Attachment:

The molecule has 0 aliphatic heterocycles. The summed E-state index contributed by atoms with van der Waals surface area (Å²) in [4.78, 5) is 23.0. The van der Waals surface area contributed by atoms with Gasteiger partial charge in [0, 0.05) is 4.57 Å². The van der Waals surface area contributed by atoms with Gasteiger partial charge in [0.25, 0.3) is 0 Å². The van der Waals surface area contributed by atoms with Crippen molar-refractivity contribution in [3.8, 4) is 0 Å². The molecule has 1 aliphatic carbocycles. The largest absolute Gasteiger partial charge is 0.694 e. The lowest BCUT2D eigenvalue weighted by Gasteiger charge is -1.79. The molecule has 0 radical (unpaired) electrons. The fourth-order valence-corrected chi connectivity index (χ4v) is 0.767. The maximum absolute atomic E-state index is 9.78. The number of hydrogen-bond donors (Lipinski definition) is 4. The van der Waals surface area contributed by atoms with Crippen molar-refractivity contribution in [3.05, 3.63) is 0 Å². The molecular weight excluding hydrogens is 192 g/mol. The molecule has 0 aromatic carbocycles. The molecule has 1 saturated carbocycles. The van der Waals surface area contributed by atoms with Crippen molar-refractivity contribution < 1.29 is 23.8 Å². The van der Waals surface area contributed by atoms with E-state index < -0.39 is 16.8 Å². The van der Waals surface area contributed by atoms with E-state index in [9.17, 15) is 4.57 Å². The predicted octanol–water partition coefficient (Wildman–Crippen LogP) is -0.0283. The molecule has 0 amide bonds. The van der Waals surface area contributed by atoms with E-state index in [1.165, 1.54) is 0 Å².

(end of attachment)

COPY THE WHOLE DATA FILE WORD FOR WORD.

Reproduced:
The molecule has 0 aliphatic heterocycles. The summed E-state index contributed by atoms with van der Waals surface area (Å²) in [4.78, 5) is 23.0. The van der Waals surface area contributed by atoms with Gasteiger partial charge in [0, 0.05) is 4.57 Å². The van der Waals surface area contributed by atoms with Gasteiger partial charge in [0.25, 0.3) is 0 Å². The van der Waals surface area contributed by atoms with Crippen molar-refractivity contribution in [3.8, 4) is 0 Å². The molecule has 1 aliphatic carbocycles. The largest absolute Gasteiger partial charge is 0.694 e. The lowest BCUT2D eigenvalue weighted by Gasteiger charge is -1.79. The molecule has 0 radical (unpaired) electrons. The fourth-order valence-corrected chi connectivity index (χ4v) is 0.767. The maximum absolute atomic E-state index is 9.78. The number of hydrogen-bond donors (Lipinski definition) is 4. The van der Waals surface area contributed by atoms with Crippen molar-refractivity contribution in [3.05, 3.63) is 0 Å². The molecular weight excluding hydrogens is 192 g/mol. The molecule has 0 aromatic carbocycles. The molecule has 1 saturated carbocycles. The van der Waals surface area contributed by atoms with Crippen molar-refractivity contribution < 1.29 is 23.8 Å². The van der Waals surface area contributed by atoms with E-state index < -0.39 is 16.8 Å². The van der Waals surface area contributed by atoms with E-state index in [9.17, 15) is 4.57 Å². The predicted octanol–water partition coefficient (Wildman–Crippen LogP) is -0.0283. The molecule has 0 amide bonds. The van der Waals surface area contributed by atoms with E-state index in [1.165, 1.54) is 0 Å².